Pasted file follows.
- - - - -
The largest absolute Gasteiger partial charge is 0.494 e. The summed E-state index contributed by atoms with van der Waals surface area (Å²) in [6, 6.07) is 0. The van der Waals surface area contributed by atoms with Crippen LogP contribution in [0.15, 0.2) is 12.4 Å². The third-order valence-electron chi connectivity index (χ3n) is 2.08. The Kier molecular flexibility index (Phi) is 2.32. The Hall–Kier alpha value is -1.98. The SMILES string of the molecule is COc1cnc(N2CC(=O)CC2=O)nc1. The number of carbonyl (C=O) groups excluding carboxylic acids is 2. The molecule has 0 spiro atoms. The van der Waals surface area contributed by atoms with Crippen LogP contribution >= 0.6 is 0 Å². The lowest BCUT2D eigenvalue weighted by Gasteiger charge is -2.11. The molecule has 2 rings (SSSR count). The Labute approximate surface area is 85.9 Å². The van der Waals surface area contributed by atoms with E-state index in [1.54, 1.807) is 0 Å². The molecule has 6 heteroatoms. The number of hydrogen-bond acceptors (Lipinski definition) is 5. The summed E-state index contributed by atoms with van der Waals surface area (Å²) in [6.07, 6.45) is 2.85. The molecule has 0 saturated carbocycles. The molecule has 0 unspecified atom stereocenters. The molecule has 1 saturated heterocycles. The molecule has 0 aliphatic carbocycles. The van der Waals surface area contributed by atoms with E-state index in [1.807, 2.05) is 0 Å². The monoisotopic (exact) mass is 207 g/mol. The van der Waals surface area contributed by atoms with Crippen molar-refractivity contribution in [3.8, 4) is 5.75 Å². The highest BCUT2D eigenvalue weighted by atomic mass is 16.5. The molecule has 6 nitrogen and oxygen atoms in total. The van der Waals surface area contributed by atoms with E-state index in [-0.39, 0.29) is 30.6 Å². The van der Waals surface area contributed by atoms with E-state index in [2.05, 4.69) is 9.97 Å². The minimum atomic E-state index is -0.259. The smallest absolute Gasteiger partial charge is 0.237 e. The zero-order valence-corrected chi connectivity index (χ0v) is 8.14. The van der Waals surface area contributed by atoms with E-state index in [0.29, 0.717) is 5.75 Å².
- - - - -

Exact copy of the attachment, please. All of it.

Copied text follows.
The largest absolute Gasteiger partial charge is 0.494 e. The summed E-state index contributed by atoms with van der Waals surface area (Å²) in [6, 6.07) is 0. The van der Waals surface area contributed by atoms with Crippen LogP contribution in [0.15, 0.2) is 12.4 Å². The third-order valence-electron chi connectivity index (χ3n) is 2.08. The Kier molecular flexibility index (Phi) is 2.32. The Hall–Kier alpha value is -1.98. The SMILES string of the molecule is COc1cnc(N2CC(=O)CC2=O)nc1. The number of carbonyl (C=O) groups excluding carboxylic acids is 2. The molecule has 0 spiro atoms. The van der Waals surface area contributed by atoms with Crippen LogP contribution >= 0.6 is 0 Å². The lowest BCUT2D eigenvalue weighted by Gasteiger charge is -2.11. The molecule has 2 rings (SSSR count). The Labute approximate surface area is 85.9 Å². The van der Waals surface area contributed by atoms with E-state index in [1.54, 1.807) is 0 Å². The molecule has 6 heteroatoms. The number of hydrogen-bond acceptors (Lipinski definition) is 5. The summed E-state index contributed by atoms with van der Waals surface area (Å²) in [6.07, 6.45) is 2.85. The molecule has 0 saturated carbocycles. The molecule has 0 unspecified atom stereocenters. The molecule has 1 saturated heterocycles. The molecule has 0 aliphatic carbocycles. The van der Waals surface area contributed by atoms with E-state index in [1.807, 2.05) is 0 Å². The monoisotopic (exact) mass is 207 g/mol. The van der Waals surface area contributed by atoms with Crippen molar-refractivity contribution in [3.8, 4) is 5.75 Å². The highest BCUT2D eigenvalue weighted by atomic mass is 16.5. The molecule has 6 nitrogen and oxygen atoms in total. The van der Waals surface area contributed by atoms with E-state index in [-0.39, 0.29) is 30.6 Å². The van der Waals surface area contributed by atoms with E-state index in [2.05, 4.69) is 9.97 Å². The minimum atomic E-state index is -0.259. The smallest absolute Gasteiger partial charge is 0.237 e. The zero-order valence-corrected chi connectivity index (χ0v) is 8.14. The van der Waals surface area contributed by atoms with E-state index in [0.29, 0.717) is 5.75 Å².